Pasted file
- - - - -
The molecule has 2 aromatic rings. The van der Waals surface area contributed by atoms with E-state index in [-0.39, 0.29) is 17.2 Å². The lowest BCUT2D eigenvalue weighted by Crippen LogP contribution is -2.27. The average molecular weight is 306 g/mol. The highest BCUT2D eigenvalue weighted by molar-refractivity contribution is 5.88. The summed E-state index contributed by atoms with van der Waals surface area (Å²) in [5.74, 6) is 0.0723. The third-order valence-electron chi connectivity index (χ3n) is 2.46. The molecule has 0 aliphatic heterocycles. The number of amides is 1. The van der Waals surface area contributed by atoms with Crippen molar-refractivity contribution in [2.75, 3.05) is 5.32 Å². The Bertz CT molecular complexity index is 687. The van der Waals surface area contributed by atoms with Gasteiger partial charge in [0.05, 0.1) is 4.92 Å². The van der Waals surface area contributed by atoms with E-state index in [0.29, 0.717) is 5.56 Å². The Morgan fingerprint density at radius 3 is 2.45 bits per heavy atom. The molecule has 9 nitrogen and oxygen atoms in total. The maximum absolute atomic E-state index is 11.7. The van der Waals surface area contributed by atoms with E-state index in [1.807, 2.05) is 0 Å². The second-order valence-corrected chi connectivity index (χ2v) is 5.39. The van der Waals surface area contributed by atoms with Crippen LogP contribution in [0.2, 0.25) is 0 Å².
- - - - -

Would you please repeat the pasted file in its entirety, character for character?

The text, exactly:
The molecule has 2 aromatic rings. The van der Waals surface area contributed by atoms with E-state index in [-0.39, 0.29) is 17.2 Å². The lowest BCUT2D eigenvalue weighted by Crippen LogP contribution is -2.27. The average molecular weight is 306 g/mol. The highest BCUT2D eigenvalue weighted by molar-refractivity contribution is 5.88. The summed E-state index contributed by atoms with van der Waals surface area (Å²) in [5.74, 6) is 0.0723. The third-order valence-electron chi connectivity index (χ3n) is 2.46. The molecule has 0 aliphatic heterocycles. The number of amides is 1. The van der Waals surface area contributed by atoms with Crippen molar-refractivity contribution in [2.75, 3.05) is 5.32 Å². The Bertz CT molecular complexity index is 687. The van der Waals surface area contributed by atoms with Gasteiger partial charge in [0.05, 0.1) is 4.92 Å². The van der Waals surface area contributed by atoms with E-state index in [0.29, 0.717) is 5.56 Å². The Morgan fingerprint density at radius 3 is 2.45 bits per heavy atom. The molecule has 9 nitrogen and oxygen atoms in total. The maximum absolute atomic E-state index is 11.7. The van der Waals surface area contributed by atoms with E-state index in [1.807, 2.05) is 0 Å². The second-order valence-corrected chi connectivity index (χ2v) is 5.39. The van der Waals surface area contributed by atoms with Crippen LogP contribution in [0.2, 0.25) is 0 Å².